Susceptibility of grain legume species to redlegged earth mite (Halotydeus destructor Tucker) damage at the seedling stage
D.J. ThackrayA,B, T.J. Ridsdill-SmithA,C and D.J. GillespieA,B
A Co-operative Research Centre for Legumes in Mediterranean Agriculture, University of Western Australia, Nedlands, Western Australia 6907, Australia.
B Agriculture Western Australia, Locked Bag No. 4, Bentley Delivery Centre, Western Australia 6983, Australia.
C CSIRO Division of Entomology, Private Bag, PO Wembley, Western Australia 6014, Australia.
Six species of grain legumes were assessed for seedling resistance to the redlegged earth mite, Halotydeus destructor. The numbers of mites on plants, damage to leaves and effects on plant dry matter were assessed in choice and no-choice experiments. Field peas and faba beans suffered severe damage from the feeding of large numbers of mites. Fewer mites fed on lentils which suffered less damage. Mites caused severe damage to the cotyledons but considerably less damage to the true leaves of narrow-leafed lupins. Although mites were present on the leaves of albus lupins the plants suffered no damage and there was no effect of mites on their shoot or root dry weights. No mites were found on chickpeas and no damage was seen. When mites were given a choice of species to feed on, the relative damage to each species was similar to that found when mites had no choice. The exception was lentils which were relatively less damaged than in the no-choice experiment.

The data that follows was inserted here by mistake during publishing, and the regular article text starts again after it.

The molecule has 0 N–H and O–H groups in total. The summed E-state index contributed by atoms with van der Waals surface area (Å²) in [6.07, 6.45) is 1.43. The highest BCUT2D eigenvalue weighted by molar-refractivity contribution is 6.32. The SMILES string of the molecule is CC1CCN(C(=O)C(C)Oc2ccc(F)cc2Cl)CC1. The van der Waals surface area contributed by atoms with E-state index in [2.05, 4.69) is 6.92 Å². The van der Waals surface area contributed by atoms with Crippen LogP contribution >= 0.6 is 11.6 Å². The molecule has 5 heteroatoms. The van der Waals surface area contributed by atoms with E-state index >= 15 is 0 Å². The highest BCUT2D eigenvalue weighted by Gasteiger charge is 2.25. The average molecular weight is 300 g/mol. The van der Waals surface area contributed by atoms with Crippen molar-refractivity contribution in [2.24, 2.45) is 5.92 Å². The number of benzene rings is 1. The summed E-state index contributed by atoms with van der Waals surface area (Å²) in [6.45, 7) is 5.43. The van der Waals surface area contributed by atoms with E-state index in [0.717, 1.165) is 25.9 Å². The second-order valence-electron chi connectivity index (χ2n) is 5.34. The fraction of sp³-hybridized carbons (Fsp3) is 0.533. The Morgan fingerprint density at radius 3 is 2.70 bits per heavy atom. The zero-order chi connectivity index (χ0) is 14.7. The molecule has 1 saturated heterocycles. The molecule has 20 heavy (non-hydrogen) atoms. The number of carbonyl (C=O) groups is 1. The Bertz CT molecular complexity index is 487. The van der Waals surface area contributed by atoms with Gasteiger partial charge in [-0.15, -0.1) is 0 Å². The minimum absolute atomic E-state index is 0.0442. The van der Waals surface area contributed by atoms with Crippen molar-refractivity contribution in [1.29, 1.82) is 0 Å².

Plant Protection Quarterly (1997) 12 (3) 141-144.